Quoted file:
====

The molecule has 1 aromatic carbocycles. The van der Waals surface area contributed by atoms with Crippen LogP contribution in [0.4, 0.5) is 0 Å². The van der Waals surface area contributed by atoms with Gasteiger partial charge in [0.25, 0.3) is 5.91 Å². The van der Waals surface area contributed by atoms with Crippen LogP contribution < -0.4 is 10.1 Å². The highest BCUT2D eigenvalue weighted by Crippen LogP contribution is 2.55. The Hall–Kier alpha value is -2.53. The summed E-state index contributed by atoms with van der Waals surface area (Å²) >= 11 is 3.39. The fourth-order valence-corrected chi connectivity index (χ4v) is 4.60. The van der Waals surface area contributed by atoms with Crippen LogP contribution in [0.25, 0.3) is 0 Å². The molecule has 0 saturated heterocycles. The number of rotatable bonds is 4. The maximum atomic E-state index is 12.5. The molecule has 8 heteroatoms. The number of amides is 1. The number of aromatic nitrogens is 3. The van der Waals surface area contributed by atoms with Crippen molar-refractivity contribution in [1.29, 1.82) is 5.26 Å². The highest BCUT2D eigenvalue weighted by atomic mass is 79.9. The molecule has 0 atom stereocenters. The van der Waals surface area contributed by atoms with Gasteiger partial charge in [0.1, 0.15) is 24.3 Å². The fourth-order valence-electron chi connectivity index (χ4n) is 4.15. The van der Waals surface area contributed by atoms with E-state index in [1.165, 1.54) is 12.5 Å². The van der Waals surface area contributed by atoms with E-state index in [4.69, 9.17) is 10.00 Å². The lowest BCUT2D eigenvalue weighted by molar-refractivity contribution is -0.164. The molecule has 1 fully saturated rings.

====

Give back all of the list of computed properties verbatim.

The molecule has 1 aromatic carbocycles. The van der Waals surface area contributed by atoms with Crippen LogP contribution in [0.4, 0.5) is 0 Å². The van der Waals surface area contributed by atoms with Gasteiger partial charge in [0.25, 0.3) is 5.91 Å². The van der Waals surface area contributed by atoms with Crippen LogP contribution < -0.4 is 10.1 Å². The highest BCUT2D eigenvalue weighted by Crippen LogP contribution is 2.55. The Hall–Kier alpha value is -2.53. The summed E-state index contributed by atoms with van der Waals surface area (Å²) >= 11 is 3.39. The fourth-order valence-corrected chi connectivity index (χ4v) is 4.60. The van der Waals surface area contributed by atoms with Crippen LogP contribution in [0.25, 0.3) is 0 Å². The molecule has 0 saturated heterocycles. The number of rotatable bonds is 4. The maximum atomic E-state index is 12.5. The molecule has 8 heteroatoms. The number of amides is 1. The number of aromatic nitrogens is 3. The van der Waals surface area contributed by atoms with Crippen molar-refractivity contribution in [1.29, 1.82) is 5.26 Å². The highest BCUT2D eigenvalue weighted by atomic mass is 79.9. The molecule has 0 atom stereocenters. The van der Waals surface area contributed by atoms with Gasteiger partial charge in [0.1, 0.15) is 24.3 Å². The fourth-order valence-electron chi connectivity index (χ4n) is 4.15. The van der Waals surface area contributed by atoms with E-state index in [1.165, 1.54) is 12.5 Å². The van der Waals surface area contributed by atoms with E-state index in [4.69, 9.17) is 10.00 Å². The lowest BCUT2D eigenvalue weighted by molar-refractivity contribution is -0.164. The molecule has 1 fully saturated rings.